Policies of forced integration are defended by arguing that people should only be asked to pay large amounts of their income in tax only if they believe they are in a common unit with their fellow citizens.
Muhammed Aslam, who moved to Denmark from Pakistan with his parents in 1969 is a recently disaffected member of the social democrats and a resident of one of the target “ghettos”:
Given my fantastic experience growing up with such a fair democracy as Denmark I couldn’t have imagined even five years ago that we could have ended up with a law that’s so discriminatory … It takes away the principle of equality before the law.
Social democrat spokesman Mattias Tesfaye is the son of a Danish mother and an Ethiopian refugee father. He argues that immigrants will benefit from knowing what is expected of them when they enter the country. He also argues that immigration is currently uncontrolled. (Since 1980 the non-Western proportion of the population has risen from 1 per cent to 8.5 per cent.) Tesfaye says Danes are unable to control who comes into the country and from where, and because of this his party supports border controls with Germany until it is clear that the external borders of the EU are protected.
The party also wants to set up a processing centre for refugees outside Europe where asylum seekers can apply, to stop them travelling to Denmark in advance. It is argued that the number accepted should be capped, family reunifications limited, and immigrants incentivised to return to their country of origin or be deported where needed. Muhammed Aslam is not impressed:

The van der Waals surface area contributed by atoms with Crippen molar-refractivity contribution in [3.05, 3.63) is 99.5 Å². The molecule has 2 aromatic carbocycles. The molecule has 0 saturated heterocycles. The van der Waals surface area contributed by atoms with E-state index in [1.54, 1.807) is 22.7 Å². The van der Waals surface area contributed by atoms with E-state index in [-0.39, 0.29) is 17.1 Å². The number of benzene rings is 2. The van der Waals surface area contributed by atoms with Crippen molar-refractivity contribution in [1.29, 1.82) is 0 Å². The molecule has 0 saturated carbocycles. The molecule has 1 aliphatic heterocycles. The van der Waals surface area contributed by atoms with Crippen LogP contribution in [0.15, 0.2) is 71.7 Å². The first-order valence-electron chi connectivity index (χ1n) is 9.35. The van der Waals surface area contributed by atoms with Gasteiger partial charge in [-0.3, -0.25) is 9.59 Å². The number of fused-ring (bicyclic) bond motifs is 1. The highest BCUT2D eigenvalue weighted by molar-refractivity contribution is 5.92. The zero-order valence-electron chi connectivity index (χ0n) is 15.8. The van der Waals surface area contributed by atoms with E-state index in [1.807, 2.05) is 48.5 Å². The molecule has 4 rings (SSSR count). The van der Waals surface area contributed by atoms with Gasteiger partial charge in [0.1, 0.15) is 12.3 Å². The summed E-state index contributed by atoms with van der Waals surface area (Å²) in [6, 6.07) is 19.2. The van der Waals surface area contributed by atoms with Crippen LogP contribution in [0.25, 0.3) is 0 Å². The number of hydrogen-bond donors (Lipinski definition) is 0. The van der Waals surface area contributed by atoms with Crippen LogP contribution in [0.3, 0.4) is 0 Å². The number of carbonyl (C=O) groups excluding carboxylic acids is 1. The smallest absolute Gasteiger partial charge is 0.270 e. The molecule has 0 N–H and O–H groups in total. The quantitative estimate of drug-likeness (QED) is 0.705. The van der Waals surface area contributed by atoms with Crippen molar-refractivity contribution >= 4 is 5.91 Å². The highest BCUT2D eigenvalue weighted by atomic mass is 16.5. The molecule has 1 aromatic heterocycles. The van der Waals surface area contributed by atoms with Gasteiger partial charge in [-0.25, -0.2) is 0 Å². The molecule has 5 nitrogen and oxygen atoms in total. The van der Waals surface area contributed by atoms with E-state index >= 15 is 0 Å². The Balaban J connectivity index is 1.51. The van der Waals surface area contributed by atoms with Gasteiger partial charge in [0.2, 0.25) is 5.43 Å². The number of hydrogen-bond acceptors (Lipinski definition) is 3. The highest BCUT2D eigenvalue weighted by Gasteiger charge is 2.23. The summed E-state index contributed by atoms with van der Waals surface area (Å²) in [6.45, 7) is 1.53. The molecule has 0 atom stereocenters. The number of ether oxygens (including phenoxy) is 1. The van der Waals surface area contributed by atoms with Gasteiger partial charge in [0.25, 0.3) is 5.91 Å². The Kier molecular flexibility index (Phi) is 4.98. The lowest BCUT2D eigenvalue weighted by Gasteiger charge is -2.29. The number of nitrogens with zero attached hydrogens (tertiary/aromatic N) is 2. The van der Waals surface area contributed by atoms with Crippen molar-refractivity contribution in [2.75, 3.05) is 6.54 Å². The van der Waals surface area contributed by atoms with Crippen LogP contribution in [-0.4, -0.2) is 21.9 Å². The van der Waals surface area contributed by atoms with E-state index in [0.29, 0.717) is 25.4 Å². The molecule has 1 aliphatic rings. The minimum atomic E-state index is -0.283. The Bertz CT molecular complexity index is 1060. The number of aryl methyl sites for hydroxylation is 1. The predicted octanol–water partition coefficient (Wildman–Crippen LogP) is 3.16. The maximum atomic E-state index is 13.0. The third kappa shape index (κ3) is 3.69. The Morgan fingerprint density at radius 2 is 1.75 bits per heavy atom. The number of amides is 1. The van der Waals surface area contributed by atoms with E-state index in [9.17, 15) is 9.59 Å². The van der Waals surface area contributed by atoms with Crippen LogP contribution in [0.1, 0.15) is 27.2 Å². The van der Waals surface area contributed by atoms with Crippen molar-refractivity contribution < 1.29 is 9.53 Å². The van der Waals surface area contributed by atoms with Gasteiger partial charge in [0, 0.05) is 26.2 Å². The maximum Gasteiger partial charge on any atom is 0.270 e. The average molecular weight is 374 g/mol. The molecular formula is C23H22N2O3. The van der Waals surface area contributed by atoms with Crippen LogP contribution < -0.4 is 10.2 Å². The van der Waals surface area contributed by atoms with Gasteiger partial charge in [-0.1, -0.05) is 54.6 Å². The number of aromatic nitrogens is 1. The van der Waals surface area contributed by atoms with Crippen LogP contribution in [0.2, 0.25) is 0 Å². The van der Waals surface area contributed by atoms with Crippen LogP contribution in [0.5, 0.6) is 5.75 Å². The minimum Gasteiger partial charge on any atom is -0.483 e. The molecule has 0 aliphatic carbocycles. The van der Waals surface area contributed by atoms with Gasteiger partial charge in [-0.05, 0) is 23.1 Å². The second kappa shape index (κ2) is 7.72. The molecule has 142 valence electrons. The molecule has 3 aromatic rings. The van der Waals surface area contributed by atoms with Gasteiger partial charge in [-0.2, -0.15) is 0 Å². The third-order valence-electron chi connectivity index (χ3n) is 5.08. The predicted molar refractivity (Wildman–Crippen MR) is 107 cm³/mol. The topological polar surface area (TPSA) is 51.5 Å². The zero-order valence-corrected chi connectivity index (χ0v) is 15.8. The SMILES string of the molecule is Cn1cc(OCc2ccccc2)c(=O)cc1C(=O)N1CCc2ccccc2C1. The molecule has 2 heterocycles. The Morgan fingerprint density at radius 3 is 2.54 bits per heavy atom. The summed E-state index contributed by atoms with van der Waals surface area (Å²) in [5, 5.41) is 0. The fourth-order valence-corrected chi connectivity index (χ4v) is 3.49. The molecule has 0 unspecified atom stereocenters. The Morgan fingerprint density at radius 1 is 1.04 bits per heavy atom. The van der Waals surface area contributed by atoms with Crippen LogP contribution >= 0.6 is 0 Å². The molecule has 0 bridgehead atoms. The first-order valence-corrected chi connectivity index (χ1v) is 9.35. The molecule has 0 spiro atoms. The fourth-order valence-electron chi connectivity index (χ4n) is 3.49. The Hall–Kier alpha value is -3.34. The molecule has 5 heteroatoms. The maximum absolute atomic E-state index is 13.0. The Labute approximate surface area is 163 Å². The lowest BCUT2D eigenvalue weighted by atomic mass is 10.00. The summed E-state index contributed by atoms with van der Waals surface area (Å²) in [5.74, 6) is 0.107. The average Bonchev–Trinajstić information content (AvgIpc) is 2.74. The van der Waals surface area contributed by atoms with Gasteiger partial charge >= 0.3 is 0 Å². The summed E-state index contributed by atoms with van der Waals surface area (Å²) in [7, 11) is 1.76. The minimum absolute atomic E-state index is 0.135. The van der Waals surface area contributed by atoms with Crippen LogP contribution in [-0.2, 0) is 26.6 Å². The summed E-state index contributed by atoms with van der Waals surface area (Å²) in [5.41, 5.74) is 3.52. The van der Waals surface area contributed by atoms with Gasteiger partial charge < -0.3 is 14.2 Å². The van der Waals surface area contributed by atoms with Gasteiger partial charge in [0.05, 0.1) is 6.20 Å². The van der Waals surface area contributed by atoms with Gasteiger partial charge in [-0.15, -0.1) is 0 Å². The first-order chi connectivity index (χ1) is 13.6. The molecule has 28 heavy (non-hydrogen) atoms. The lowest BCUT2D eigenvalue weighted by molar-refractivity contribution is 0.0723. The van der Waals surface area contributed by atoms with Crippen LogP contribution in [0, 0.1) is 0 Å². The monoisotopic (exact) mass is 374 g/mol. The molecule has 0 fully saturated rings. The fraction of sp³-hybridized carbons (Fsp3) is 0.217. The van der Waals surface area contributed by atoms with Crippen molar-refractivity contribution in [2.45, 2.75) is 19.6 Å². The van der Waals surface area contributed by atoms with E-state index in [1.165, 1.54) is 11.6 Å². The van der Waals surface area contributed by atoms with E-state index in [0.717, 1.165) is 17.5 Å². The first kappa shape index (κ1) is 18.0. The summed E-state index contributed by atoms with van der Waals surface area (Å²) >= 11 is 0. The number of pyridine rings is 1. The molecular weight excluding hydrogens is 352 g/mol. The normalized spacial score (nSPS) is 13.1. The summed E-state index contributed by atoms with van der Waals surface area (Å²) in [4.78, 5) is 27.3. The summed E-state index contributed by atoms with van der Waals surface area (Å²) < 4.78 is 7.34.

It has become a competition about who can be the toughest against immigration, refugees and Muslims … That’s going to be the basis on which the next election is won or lost.
The Danish social democrats argue that “[i}t should be a core issue for social democratic parties to break down these parallel societies and make sure we all belong to each other”. But with its special laws for so-called ghetto areas it is itself creating parallel societies in Denmark and enshrining this in law. It would appear that the Danish social democrats, under the leadership of Mette Frederiksen, have decided that on the issue of immigration they will not be outflanked on the right.
They dress up their policies in an attenuated language of equality and community but the tone in unmistakable: they do not like foreigners with dark skin. It is not easy to see how they differ from parties such as the Finns Party or Marine le Pen’s National Rally. It will be interesting to see how the Danish electorate responds on June 5th.
Image: Mette Frederiksen, leader of Denmark’s social democrats.